On 24th August 2017 right to privacy was included under the Article 21 of the Indian constitution. In a layman’s language,it refers to the right to be left alone. Under this right a citizen has a right to safeguard the privacy of his own, his family, marriage, procreation, motherhood, child-bearing and education among other matters. However, it must be understood that this right is not an absolute right; it is subject to reasonable restrictions for prevention of crime, disorder or health protection or morals or protection of rights and freedom of others.
Right to privacy: the journey in India
The question of right to privacy, in independent India, was first raised during 1954. It was raised in the M.P Sharma vs. Satish Chandra case. It was followed by Kharak Singh vs. State of Uttar Pradesh case, Gobind vs. State of Madhya Pradesh (where the existence of right to privacy was upheld for the first time) case and R. Rajagopal vs. State of Tamil Nadu case. Today after 54 years of its existence, it has once again faced such a strong challenge.
The government had stood by the argument that right to privacy is not a fundamental right since the start of the case. However, just a day before the verdict they changed their stance claiming that right to privacy is a fundamental right.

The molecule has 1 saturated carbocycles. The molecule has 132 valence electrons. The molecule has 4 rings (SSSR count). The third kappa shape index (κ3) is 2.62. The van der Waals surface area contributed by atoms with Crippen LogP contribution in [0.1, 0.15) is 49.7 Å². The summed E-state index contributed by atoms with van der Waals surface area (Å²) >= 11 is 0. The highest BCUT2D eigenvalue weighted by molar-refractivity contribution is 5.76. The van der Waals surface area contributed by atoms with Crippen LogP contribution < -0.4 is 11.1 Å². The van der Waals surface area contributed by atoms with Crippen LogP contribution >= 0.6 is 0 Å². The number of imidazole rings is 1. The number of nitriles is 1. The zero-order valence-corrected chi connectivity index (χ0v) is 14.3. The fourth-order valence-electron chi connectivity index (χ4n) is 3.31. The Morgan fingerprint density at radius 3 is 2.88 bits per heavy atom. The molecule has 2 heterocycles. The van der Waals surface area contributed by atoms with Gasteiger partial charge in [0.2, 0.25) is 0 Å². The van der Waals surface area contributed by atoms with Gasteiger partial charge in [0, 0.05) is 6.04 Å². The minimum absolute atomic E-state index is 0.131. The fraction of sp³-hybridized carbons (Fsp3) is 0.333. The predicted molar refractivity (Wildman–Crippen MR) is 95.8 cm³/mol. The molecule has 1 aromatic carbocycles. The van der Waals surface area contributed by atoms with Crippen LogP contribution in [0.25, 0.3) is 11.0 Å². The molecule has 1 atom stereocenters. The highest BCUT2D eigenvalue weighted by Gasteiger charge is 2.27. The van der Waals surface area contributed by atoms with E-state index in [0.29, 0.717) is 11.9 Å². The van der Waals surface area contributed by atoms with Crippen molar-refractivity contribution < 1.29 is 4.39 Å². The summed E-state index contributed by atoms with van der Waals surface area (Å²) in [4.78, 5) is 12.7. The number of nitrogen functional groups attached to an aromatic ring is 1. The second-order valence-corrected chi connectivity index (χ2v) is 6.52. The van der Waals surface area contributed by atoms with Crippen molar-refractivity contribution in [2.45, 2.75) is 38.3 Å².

The Supreme Court was informed that privacy was not a fundamental right under the constitution and couldn’t be invoked to scrap the Aadhaar scheme that has run into controversy over its collection of personal data. Later they changed their stance by arguing that this right is a fundamental right but it is conditional. Meaning, it should be determined from a case-to-case basis. The State appealed to the court by saying that Aadhaar provided the poor with food and shelter but right to privacy did not. Attorney General KK Venugopal cautioned the bench against approaching the right to privacy as a homogeneous right.
At the end it was decided that right to privacy is a fundamental right. This right will have a huge impact on other issues such as the LGBT community, beef ban, RTI etc. The citizens have the right to question the state, mass surveillance and the fate of Aadhaar.
Many of us have lost faith in our judiciary. This is because we feel that the three pillars of democracy are being led by a single authority. However, with this case the judiciary has restored the belief that even today the judiciary is very independent of the other governing bodies.